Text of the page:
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I used to work with a couple of Russian engineering managers. They were rude to everyone all the time. This was unusual for the organization since politeness was a hallmark of it. I found that when I gave it back to them they loved it. We had a lot of fun jerking each other around.


lol … another funny story, the same store, I’m looking for a register that is open to pay-up, indicated by a red light above the line, but there are no red lights on any of the lines, yet one of the lines clearly has a cashier standing there ready for check-out.

Me: Is this line open?
Staff: Yes
Me: Your “line open” light isn’t on
Staff: It doesn’t matter whether that light it is on or off, people still come

What a country! … lol …


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Heh heh. We had a retirement party for a staff member in the Duluth office. All the spouses came and it was quite educational to hear how the iron rangers saw things. Not sure where the north south dividing line is but they were far from reserved. Careful driving hywy 2 alone at night with out of town plates is all.

@Bing after reading your posting and your reference to “Iron Rangers,” I went back and read the posting by @Rainflurry and did not get any smarter… I googled the reference and only came up with “Steel Toed Boots…” L :rofl: L . . .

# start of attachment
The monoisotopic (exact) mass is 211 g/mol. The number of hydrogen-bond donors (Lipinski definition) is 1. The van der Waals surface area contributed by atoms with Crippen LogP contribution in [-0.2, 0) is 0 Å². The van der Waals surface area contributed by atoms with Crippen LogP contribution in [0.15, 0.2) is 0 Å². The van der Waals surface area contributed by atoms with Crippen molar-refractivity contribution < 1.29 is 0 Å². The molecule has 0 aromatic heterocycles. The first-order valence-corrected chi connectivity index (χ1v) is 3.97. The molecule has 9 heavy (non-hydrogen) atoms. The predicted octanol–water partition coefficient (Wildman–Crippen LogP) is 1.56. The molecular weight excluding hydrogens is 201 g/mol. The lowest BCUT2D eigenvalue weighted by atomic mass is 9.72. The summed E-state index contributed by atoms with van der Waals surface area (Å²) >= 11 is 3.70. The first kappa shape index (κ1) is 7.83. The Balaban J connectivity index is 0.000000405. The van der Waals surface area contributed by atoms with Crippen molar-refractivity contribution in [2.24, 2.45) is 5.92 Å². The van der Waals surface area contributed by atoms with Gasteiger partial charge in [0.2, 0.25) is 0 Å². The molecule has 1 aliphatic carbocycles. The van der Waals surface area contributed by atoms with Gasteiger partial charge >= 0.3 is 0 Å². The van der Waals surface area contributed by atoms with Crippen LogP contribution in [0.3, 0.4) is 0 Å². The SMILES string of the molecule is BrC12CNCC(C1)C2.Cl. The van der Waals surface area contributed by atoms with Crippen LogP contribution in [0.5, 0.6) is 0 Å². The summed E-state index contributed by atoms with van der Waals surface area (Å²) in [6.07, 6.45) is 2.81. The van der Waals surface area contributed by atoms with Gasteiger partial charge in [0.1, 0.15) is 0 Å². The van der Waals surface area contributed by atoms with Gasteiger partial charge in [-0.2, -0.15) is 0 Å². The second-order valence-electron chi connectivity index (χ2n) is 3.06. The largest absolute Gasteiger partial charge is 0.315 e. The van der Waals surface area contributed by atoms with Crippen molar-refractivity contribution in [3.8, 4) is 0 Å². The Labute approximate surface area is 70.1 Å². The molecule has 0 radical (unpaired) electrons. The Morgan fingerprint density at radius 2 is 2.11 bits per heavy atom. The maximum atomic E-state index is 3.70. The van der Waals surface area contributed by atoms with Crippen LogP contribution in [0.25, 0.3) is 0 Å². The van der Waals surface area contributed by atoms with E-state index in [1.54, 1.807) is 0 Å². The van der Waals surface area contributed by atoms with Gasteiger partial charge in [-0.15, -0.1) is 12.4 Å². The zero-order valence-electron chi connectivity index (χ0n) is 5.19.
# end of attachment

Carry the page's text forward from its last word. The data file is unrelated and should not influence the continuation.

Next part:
But I am guessing it has something to do with folks from different side of the country and whether “Haggling” is part and parcel of their culture…

I grew up in Upstate New York and joined the Air Force and in my 30-years, I’ve served in 17-different locations, in 9-different countries, on 6-different continents and finally settled in Virginia. It did not matter where I lived, there are always those who enjoy the art of haggling, and there are those who shy away, as if it is the plague…

Even when the price is marked “Firm,” I ask if the price is still firm or is there is some wiggle room and I do not think that is too intrusive to ask. More times than not the seller will say, “Make me an offer…”

If an item is fairly priced, I willingly pay for that price, but a lot of pricing is nothing more than “wishful thinking…” I’ve written about this previously, I will shop the Mom 'n Pops even if the Big Box has it cheaper… I grew up with Mom 'n Pops Shops and have many happy memories browsing and buying.

It’s all a perspective on the economy and how it will operate, either cash or barter…

So, this Inquiring Mind Wants to Know, what or who are “Iron Rangers?” L :laughing: L . . .

Seems odd, a red light indicating the line is open and operating. Around here, that would be a big signal to go to another line. That or a flashing light. Usually indicates a call to the supervisor to resolve some issue…

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Actually I’ve noticed the same red light on self checkout station and others with a green light. The one with a red light has a shopping cart symbol. I have used both and have no idea why red or the basket symbol. Since they are not staffed, no one to ask.

Ok, I’ll get into it a little later when I have time. It’s a cultural thing. I call them church basement hot dish folks. Polite and non controversial. However there is a big difference depending on their original heritage. Scandinavian, German, or orher.